I did a complete walkthrough of the Anytime Upgrade process a few months back, and the process has not changed substantially since then. It is very quick (10 minutes or less, typically) and does not require any media. You kick off the process from the System dialog box in Control Panel and then enter a valid key for the edition you want to upgrade to. You can purchase a key online or use a key from any upgrade or full edition of Windows 7. The starting version must be activated before Windows Anytime Upgrade will begin.
When the upgrade completes, you are running the new, higher version. I have not tested the reinstall process yet. Officially, one would reinstall the original version and then use the Anytime Upgrade key to go through the upgrade process again. I am certain there are easier ways and will test them later.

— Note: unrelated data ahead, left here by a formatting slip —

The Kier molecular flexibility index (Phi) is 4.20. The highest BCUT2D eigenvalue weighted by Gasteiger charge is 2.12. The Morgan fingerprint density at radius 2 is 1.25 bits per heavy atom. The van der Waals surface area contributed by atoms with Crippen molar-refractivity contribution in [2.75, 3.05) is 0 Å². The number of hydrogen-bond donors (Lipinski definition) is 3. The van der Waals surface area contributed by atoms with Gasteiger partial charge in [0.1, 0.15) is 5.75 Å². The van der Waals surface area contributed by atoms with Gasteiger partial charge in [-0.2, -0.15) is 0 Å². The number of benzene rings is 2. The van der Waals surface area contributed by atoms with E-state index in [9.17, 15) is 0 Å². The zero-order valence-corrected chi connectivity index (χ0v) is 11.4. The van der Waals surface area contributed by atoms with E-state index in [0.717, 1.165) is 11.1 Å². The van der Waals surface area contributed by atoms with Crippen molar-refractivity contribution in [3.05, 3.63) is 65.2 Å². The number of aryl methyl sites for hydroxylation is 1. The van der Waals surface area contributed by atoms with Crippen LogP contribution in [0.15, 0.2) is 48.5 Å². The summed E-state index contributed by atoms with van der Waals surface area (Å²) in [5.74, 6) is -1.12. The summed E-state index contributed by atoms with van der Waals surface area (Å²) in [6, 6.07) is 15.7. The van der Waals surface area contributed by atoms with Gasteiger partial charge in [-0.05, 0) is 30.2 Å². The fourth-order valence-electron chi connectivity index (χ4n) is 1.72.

Retail upgrade Here's the one that has caused all the recent controversy. A retail upgrade package is sold at a steep discount to a fully licensed retail product. The idea is that you are a repeat customer, and you get a price break because you already paid for a full Windows license earlier. Retail upgrades qualify for free technical support from Microsoft, even if the copy you're replacing was originally supplied by an OEM.
So who qualifies for a Windows 7 upgrade license? The Windows 7 retail upgrade package says "All editions of Windows XP and Windows Vista qualify you to upgrade." The same language appears on the listings at the Microsoft Store. Specifically:
Any PC that was purchased with Windows XP or Vista preinstalled (look for the sticker on the side) is qualified. This is true whether the PC came from a large royalty OEM or a system builder. You can install a retail upgrade of Windows 7 on that PC. You cannot, however, use the OEM license from an old PC to upgrade a new PC without Windows installed.